Distrust Hinders FBI in Outreach to Muslims

[Washington Post] Karen DeYoung - The FBI's worst fears that hidden homegrown terrorist groups could take root in the U.S. were fanned in Los Angeles in the summer of 2005 when four young Muslim men were charged with conspiring "to levy war against the United States" via deadly attacks on military installations and synagogues in southern California. The men, who were discovered before they could carry out their alleged plans, belonged to what Attorney General Alberto R. Gonzales called a "radical Islamic organization" named Jamiyyat Ul-Islam Is-Saheeh (JIS), or Assembly of True Islam. But the FBI had only stumbled upon JIS. Numbers on a cellphone dropped during a gas-station holdup led local police to an apartment and a computer with documents that authorities said outlined a terrorism spree. None of the four - three U.S.-born citizens and one Pakistani immigrant - fit a terrorist profile. Virtually all 56 FBI field offices and many local police departments have invited Muslim leaders to join multicultural advisory boards and to teach classes in the basics of Islam to agents and police. At community meetings, the FBI listens to Muslim complaints and asks for assistance in finding potential terrorists in their own communities. But many FBI officers have grown impatient with what they see as Muslim resistance. The Muslims are "in denial" over the threat in their midst, one senior officer said, adding: "All they say is 'There is no problem. Stop picking on us.'"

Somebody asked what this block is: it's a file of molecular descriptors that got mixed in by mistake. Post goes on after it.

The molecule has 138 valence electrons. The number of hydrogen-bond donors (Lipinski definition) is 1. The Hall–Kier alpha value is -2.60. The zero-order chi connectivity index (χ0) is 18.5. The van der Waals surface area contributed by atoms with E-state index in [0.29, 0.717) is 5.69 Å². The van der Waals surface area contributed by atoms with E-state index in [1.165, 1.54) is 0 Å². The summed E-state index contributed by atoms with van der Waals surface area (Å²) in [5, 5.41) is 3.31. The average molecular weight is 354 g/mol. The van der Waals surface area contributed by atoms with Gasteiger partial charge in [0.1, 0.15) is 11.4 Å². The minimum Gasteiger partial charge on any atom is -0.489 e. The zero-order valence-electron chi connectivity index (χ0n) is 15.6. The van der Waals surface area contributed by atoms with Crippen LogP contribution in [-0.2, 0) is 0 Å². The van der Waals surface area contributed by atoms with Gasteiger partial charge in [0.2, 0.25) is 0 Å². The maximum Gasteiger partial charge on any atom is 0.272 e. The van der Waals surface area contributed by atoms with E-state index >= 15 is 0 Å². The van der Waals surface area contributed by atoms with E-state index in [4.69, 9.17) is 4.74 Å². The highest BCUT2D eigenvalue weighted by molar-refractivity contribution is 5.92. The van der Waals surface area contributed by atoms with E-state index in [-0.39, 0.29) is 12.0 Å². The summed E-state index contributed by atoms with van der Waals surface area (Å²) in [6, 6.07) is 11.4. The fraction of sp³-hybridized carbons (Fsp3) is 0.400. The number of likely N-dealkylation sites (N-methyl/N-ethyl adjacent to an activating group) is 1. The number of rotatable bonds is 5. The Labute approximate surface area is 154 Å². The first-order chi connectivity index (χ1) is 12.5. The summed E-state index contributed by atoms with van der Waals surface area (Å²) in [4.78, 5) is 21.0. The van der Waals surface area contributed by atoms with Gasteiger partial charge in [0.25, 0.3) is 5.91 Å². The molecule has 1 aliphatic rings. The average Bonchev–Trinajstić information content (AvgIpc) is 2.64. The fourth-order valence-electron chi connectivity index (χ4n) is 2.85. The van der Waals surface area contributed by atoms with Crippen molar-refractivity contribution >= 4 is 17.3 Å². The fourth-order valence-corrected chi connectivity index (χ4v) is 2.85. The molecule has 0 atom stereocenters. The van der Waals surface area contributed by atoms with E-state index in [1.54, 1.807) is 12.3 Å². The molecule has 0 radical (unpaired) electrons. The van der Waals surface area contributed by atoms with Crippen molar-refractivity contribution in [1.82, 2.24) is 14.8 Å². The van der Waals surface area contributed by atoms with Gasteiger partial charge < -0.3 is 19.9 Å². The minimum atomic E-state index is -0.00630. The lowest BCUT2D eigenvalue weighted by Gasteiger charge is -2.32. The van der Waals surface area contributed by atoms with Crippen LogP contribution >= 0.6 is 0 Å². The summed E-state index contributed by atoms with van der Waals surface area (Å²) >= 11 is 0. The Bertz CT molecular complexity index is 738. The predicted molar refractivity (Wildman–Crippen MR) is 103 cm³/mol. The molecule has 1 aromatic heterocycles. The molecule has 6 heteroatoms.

2007-02-09 01:00:00

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